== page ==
Purple Heart medal of World War II veteran finds its way home

world war II, purple heart, ocala news
Purple Heart medal returned to the daughter of World War II veteran PVT Jack Elmo Martin

Ocala, Florida — Purple Hearts Reunited, a small nonprofit organization, returned a misplaced Purple Heart medal to the daughter of World War II veteran PVT Jack Elmo Martin late last month. Martin’s medal ended up with distant family members in Arizona after his death, but a genealogical search revealed much closer family, and the foundation was asked to assist in getting the Purple Heart home.

The medal was sent to PVT Martin’s daughter, Ann M. Moore, of Ocala, Florida, at the end of February.

Jack Elmo Martin was born on June 26, 1919, in North Carolina. He enlisted in the Army on April 24, 1944, and served in World War II with the 67th Armored Regiment, 2nd Armored Division, known as “Hell on Wheels.” The 67th Armored Regiment saw action at Algeria-French Morocco, Sicily, Northern France, Rhineland, Ardennes-Alsace, and Central Europe. It is unknown when and where Martin was wounded, but he earned a Purple Heart for his sacrifice.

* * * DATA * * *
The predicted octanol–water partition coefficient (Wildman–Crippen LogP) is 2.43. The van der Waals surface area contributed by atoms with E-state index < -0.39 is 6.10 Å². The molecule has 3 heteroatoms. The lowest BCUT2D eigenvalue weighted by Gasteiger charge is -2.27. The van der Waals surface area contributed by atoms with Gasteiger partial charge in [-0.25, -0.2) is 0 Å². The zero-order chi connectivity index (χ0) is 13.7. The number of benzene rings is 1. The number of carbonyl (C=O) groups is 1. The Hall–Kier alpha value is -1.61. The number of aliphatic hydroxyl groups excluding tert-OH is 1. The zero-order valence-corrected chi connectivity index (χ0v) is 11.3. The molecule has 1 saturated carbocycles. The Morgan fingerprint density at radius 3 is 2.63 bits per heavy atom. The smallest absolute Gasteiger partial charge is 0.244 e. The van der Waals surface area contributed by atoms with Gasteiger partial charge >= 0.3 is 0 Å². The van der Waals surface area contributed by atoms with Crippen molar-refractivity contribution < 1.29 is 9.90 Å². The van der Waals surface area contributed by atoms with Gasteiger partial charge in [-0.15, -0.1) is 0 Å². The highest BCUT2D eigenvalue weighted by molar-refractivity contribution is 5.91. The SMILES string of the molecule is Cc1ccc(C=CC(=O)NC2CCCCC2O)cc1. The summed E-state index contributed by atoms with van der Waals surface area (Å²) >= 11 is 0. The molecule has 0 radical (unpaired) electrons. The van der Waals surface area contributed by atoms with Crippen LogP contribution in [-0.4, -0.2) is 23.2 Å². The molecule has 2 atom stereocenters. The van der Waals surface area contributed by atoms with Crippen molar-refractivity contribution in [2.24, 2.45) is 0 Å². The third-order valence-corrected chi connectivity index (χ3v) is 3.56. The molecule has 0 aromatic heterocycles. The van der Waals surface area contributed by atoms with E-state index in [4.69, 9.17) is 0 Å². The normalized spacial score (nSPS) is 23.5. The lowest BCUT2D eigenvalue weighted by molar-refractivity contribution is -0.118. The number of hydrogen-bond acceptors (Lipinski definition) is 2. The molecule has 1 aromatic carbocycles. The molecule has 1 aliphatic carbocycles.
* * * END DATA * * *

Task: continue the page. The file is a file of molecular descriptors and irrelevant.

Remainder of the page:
PVT Martin lived through the war and settled in Ocala, Florida, where he passed away on August 20, 1978. In addition to the Purple Heart PVT Martin received, he was also awarded the Good Conduct Medal, American Campaign Medal, European-African-Middle-Eastern Campaign Medal, WWII Victory Medal, and Presidential Unit Citation. Martin also had a son, Robert Martin, who was presented with his flag at the funeral.

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PVT Jack E. Martin

After the war, PVT Martin handed his Purple Heart medal to his father, Walter Clarence “Bob” Martin. Bob Martin remarried (Berdena Frazier Martin of Florida) and when Berdena passed away, her son, Cecil Frazier, found the Purple Heart among her belongings. While it had never left the family, Cecil and Margaret Frazier of Scottsdale, Arizona, knew the medal could be with a more immediate relative, and reached out to Purple Hearts Reunited for help.

Purple Hearts Reunited accepted the treasured medal and created a frame with a commemorative plaque and photograph of PVT Martin in uniform. The framed Purple Heart medal was then sent directly to PVT Martin’s daughter.

Purple Hearts Reunited (www.purpleheartsreunited.org) was founded in 2012 by a combat-wounded veteran. The organization’s mission is to return lost or stolen military medals of valor to veterans or their families in order to honor their sacrifice to the nation. The organization is funded solely by donations and has returned medals to well over 100 military families and museums to date.

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